The couple’s youngest, Priyanka is a sensitive soul, who eventually manages to befriend Rana. She discovers that behind his grouchy ghost persona, is a tortured man with a tragic past. As Priyanka helps Rana in unburdening himself, she discovers the power of love and mercy.

The film emphasizes the importance of not being intimidated by fear of the unknown. Be it her prankster brothers or Priyanka, the children as encouraged to be curious and to question. As one of the characters in the movie says, “main janna chahta hoon, main hal karna chahta hoon aur kisi bhi agyaat cheez ki khoj ke liye taiyyar hoon.”

Awards: National Film Award for Best Children’s Film (Year 1994)

Watch: Abhay










Aasman Se Gira (1992)

Aasmaan Se Gira

Language: Hindi
Starring: Raghuvir Yadav, Master Abhishek, Kalpana Iyer
Director: Pankaj Parashar

Dissatisfied by his lonely and restrictive royal lifestyle, a young prince experiences joy and liberation when he befriends a mystical man from another planet.

In the Eighties, Pankaj Parashar was considered among the sassiest filmmakers. Among the films and numerous TV commercials he directed, the Beverly Hills Cops styled zippy thriller Jalwa (1987) — with a pumped up Naseeruddin Shah in lead no less, the trendsetting detective TV series Karamchand (1985), and an immensely enjoyable blockbuster Chaalbaaz (1989) remain Parashar’s best known work. His brand of cinema: stylish, technically polished, entertaining, and at times wacky.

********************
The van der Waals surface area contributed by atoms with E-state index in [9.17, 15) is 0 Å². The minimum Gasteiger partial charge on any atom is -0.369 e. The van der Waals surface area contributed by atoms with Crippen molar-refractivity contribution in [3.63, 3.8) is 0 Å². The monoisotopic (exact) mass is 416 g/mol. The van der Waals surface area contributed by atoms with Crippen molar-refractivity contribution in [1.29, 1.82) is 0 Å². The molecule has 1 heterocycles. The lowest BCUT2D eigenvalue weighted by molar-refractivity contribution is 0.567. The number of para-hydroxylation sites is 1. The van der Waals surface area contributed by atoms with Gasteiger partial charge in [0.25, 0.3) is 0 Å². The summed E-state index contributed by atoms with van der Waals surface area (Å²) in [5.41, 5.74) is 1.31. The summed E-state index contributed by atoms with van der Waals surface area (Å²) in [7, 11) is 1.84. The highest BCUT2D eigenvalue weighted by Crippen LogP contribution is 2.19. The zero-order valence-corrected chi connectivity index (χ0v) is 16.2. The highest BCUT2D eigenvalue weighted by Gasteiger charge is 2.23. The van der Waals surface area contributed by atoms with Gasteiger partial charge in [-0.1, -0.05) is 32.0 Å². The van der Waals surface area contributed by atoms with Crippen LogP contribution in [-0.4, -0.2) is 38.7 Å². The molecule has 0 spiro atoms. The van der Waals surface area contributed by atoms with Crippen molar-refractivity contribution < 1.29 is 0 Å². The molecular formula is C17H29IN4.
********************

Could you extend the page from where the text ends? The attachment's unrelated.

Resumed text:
Aasman Se Gira is perhaps Parashar’s wackiest outing. The plot is simple: a blooming friendship between people from two different worlds, literally. The young prince aptly named Koutuk (Abhishek) is curious about the world and its ways. Trained for statesmanship, he is kept in seclusion by his vain, mean aunt Mashila. When faced with a man from another planet, Koutuk sees a chance at friendship. He names his new friend Trishanku and promises to find a way to send him back to his home planet. As the two set out on an uncertain journey — with Mashila’s guards on their heels — Koutuk and Trishanku meet several fascinating people and imbibe new experiences.

Set in the historic splendor of Rajasthan, the zaniness of the characters couldn’t have been more striking. Kalpana Iyer as the outlandish Mashila could well be a composite of Cruella De Vil and Snow White’s Evil Queen. Her whimsical act is gloriously matched by Raghuvir Yadav’s Trishanku. As the bizarre headgear sporting and funny language spewing alien, Yadav dances, sings (the film has some fantastic banal songs), and performs with just the right verve that a fantasy children’s film requires. The versatile actor finds an easy camaraderie with his pocket-sized co-star Master Abhishek, who is likely to remind you of Master Manjunath of Malgudi Days (1987) fame.

Aasman Se Gira also has a host of Bollywood stars in guest appearances including Sridevi, Anil Kapoor, Amjad Khan and Anupam Kher.








Karamati Coat (1993)

Karamati Coat

Language: Hindi
Starring: Om Raut, Irrfan, Manohar Singh
Director: Ajay Kartik

Imagine owning a coat that conjures a rupee every time you put your hand in its pocket!

Raghu, an impoverished urchin, comes in possession of one such magical coat. Dazzled by the coat’s mystical power Raghu shares the news with his friends. The motley gang has a merry time buying new clothes, enjoying good food with an unending supply of coins at their disposal. However, the coat’s secret is discovered by a gang of thugs, and soon Raghu would realize that along with easy money comes its troubles.